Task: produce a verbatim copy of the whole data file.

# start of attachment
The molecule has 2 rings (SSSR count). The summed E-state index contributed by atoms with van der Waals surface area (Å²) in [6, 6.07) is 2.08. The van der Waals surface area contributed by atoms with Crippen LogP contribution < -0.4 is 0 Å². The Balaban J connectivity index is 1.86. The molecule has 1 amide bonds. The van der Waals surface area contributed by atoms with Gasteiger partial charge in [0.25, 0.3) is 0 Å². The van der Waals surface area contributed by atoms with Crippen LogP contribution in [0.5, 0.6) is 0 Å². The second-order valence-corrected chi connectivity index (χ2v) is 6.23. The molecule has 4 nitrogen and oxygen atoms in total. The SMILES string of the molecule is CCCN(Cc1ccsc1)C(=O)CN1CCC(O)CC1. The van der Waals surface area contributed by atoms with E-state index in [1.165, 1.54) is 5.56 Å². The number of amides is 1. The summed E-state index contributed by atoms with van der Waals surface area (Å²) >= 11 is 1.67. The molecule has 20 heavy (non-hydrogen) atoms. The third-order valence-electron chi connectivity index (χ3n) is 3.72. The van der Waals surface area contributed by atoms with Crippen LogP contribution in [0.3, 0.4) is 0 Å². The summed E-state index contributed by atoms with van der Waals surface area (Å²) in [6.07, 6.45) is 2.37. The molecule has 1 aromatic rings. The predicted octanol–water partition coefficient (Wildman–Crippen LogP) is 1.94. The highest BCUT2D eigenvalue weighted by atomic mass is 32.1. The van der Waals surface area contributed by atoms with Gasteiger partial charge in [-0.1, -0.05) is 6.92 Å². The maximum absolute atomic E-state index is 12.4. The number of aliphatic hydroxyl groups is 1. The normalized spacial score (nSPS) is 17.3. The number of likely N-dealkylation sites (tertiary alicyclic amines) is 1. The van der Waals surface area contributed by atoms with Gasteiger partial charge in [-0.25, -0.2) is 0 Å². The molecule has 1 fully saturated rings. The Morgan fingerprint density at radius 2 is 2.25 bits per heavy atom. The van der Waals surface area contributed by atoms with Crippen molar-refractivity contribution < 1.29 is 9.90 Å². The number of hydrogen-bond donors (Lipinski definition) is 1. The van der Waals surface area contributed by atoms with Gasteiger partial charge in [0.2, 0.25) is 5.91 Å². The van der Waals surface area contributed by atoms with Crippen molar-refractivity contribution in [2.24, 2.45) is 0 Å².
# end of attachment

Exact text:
The molecule has 2 rings (SSSR count). The summed E-state index contributed by atoms with van der Waals surface area (Å²) in [6, 6.07) is 2.08. The van der Waals surface area contributed by atoms with Crippen LogP contribution < -0.4 is 0 Å². The Balaban J connectivity index is 1.86. The molecule has 1 amide bonds. The van der Waals surface area contributed by atoms with Gasteiger partial charge in [0.25, 0.3) is 0 Å². The van der Waals surface area contributed by atoms with Crippen LogP contribution in [0.5, 0.6) is 0 Å². The second-order valence-corrected chi connectivity index (χ2v) is 6.23. The molecule has 4 nitrogen and oxygen atoms in total. The SMILES string of the molecule is CCCN(Cc1ccsc1)C(=O)CN1CCC(O)CC1. The van der Waals surface area contributed by atoms with E-state index in [1.165, 1.54) is 5.56 Å². The number of amides is 1. The summed E-state index contributed by atoms with van der Waals surface area (Å²) >= 11 is 1.67. The molecule has 20 heavy (non-hydrogen) atoms. The third-order valence-electron chi connectivity index (χ3n) is 3.72. The van der Waals surface area contributed by atoms with Crippen LogP contribution in [0.3, 0.4) is 0 Å². The summed E-state index contributed by atoms with van der Waals surface area (Å²) in [6.07, 6.45) is 2.37. The molecule has 1 aromatic rings. The predicted octanol–water partition coefficient (Wildman–Crippen LogP) is 1.94. The highest BCUT2D eigenvalue weighted by atomic mass is 32.1. The van der Waals surface area contributed by atoms with Gasteiger partial charge in [-0.1, -0.05) is 6.92 Å². The maximum absolute atomic E-state index is 12.4. The number of aliphatic hydroxyl groups is 1. The normalized spacial score (nSPS) is 17.3. The number of likely N-dealkylation sites (tertiary alicyclic amines) is 1. The van der Waals surface area contributed by atoms with Gasteiger partial charge in [-0.25, -0.2) is 0 Å². The molecule has 1 fully saturated rings. The Morgan fingerprint density at radius 2 is 2.25 bits per heavy atom. The van der Waals surface area contributed by atoms with Crippen molar-refractivity contribution < 1.29 is 9.90 Å². The number of hydrogen-bond donors (Lipinski definition) is 1. The van der Waals surface area contributed by atoms with Gasteiger partial charge in [0.2, 0.25) is 5.91 Å². The van der Waals surface area contributed by atoms with Crippen molar-refractivity contribution in [2.24, 2.45) is 0 Å².